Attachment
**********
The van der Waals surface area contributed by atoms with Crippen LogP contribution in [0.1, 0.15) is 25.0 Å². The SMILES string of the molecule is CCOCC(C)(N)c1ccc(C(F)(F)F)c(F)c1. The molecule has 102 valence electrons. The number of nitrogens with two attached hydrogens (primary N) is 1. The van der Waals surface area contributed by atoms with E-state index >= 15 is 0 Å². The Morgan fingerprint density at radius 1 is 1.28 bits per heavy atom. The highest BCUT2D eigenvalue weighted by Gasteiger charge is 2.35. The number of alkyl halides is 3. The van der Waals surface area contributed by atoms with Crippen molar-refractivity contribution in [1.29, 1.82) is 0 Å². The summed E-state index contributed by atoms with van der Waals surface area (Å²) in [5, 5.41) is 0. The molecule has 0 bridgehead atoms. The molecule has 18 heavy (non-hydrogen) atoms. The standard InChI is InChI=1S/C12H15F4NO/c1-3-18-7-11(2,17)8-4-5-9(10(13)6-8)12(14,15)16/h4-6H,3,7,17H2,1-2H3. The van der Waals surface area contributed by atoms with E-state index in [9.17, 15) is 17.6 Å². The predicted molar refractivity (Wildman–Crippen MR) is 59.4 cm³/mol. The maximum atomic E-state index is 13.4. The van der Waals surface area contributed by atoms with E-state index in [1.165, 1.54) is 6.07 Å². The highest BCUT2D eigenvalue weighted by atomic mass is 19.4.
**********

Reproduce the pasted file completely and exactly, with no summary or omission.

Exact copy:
The van der Waals surface area contributed by atoms with Crippen LogP contribution in [0.1, 0.15) is 25.0 Å². The SMILES string of the molecule is CCOCC(C)(N)c1ccc(C(F)(F)F)c(F)c1. The molecule has 102 valence electrons. The number of nitrogens with two attached hydrogens (primary N) is 1. The van der Waals surface area contributed by atoms with E-state index >= 15 is 0 Å². The Morgan fingerprint density at radius 1 is 1.28 bits per heavy atom. The highest BCUT2D eigenvalue weighted by Gasteiger charge is 2.35. The number of alkyl halides is 3. The van der Waals surface area contributed by atoms with Crippen molar-refractivity contribution in [1.29, 1.82) is 0 Å². The summed E-state index contributed by atoms with van der Waals surface area (Å²) in [5, 5.41) is 0. The molecule has 0 bridgehead atoms. The molecule has 18 heavy (non-hydrogen) atoms. The standard InChI is InChI=1S/C12H15F4NO/c1-3-18-7-11(2,17)8-4-5-9(10(13)6-8)12(14,15)16/h4-6H,3,7,17H2,1-2H3. The van der Waals surface area contributed by atoms with E-state index in [9.17, 15) is 17.6 Å². The predicted molar refractivity (Wildman–Crippen MR) is 59.4 cm³/mol. The maximum atomic E-state index is 13.4. The van der Waals surface area contributed by atoms with E-state index in [1.165, 1.54) is 6.07 Å². The highest BCUT2D eigenvalue weighted by atomic mass is 19.4.